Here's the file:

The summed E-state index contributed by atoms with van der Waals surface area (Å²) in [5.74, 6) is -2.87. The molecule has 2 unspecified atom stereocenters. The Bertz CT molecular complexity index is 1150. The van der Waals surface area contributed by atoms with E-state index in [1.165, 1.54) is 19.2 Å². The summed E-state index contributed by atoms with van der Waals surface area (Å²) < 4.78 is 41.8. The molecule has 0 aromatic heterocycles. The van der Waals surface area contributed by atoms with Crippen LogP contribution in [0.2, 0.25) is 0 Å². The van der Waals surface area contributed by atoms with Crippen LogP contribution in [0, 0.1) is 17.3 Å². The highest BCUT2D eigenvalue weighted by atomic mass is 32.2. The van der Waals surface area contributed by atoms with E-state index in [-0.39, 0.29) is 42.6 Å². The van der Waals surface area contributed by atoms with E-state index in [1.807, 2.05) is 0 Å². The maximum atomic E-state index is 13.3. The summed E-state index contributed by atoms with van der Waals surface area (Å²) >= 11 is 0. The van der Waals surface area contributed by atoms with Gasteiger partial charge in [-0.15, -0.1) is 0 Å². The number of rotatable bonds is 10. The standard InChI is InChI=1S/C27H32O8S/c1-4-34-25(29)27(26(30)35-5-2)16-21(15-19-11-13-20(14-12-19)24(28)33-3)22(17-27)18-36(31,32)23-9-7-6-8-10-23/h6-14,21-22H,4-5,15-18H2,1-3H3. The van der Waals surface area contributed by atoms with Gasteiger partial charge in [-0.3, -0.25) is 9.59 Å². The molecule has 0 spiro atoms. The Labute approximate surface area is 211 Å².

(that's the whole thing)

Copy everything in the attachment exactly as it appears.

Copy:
The summed E-state index contributed by atoms with van der Waals surface area (Å²) in [5.74, 6) is -2.87. The molecule has 2 unspecified atom stereocenters. The Bertz CT molecular complexity index is 1150. The van der Waals surface area contributed by atoms with E-state index in [1.165, 1.54) is 19.2 Å². The summed E-state index contributed by atoms with van der Waals surface area (Å²) < 4.78 is 41.8. The molecule has 0 aromatic heterocycles. The van der Waals surface area contributed by atoms with Crippen LogP contribution in [0.2, 0.25) is 0 Å². The van der Waals surface area contributed by atoms with Crippen LogP contribution in [0, 0.1) is 17.3 Å². The highest BCUT2D eigenvalue weighted by atomic mass is 32.2. The van der Waals surface area contributed by atoms with E-state index in [-0.39, 0.29) is 42.6 Å². The van der Waals surface area contributed by atoms with E-state index in [1.807, 2.05) is 0 Å². The maximum atomic E-state index is 13.3. The summed E-state index contributed by atoms with van der Waals surface area (Å²) >= 11 is 0. The van der Waals surface area contributed by atoms with Gasteiger partial charge in [-0.15, -0.1) is 0 Å². The number of rotatable bonds is 10. The standard InChI is InChI=1S/C27H32O8S/c1-4-34-25(29)27(26(30)35-5-2)16-21(15-19-11-13-20(14-12-19)24(28)33-3)22(17-27)18-36(31,32)23-9-7-6-8-10-23/h6-14,21-22H,4-5,15-18H2,1-3H3. The van der Waals surface area contributed by atoms with Gasteiger partial charge in [-0.3, -0.25) is 9.59 Å². The molecule has 0 spiro atoms. The Labute approximate surface area is 211 Å².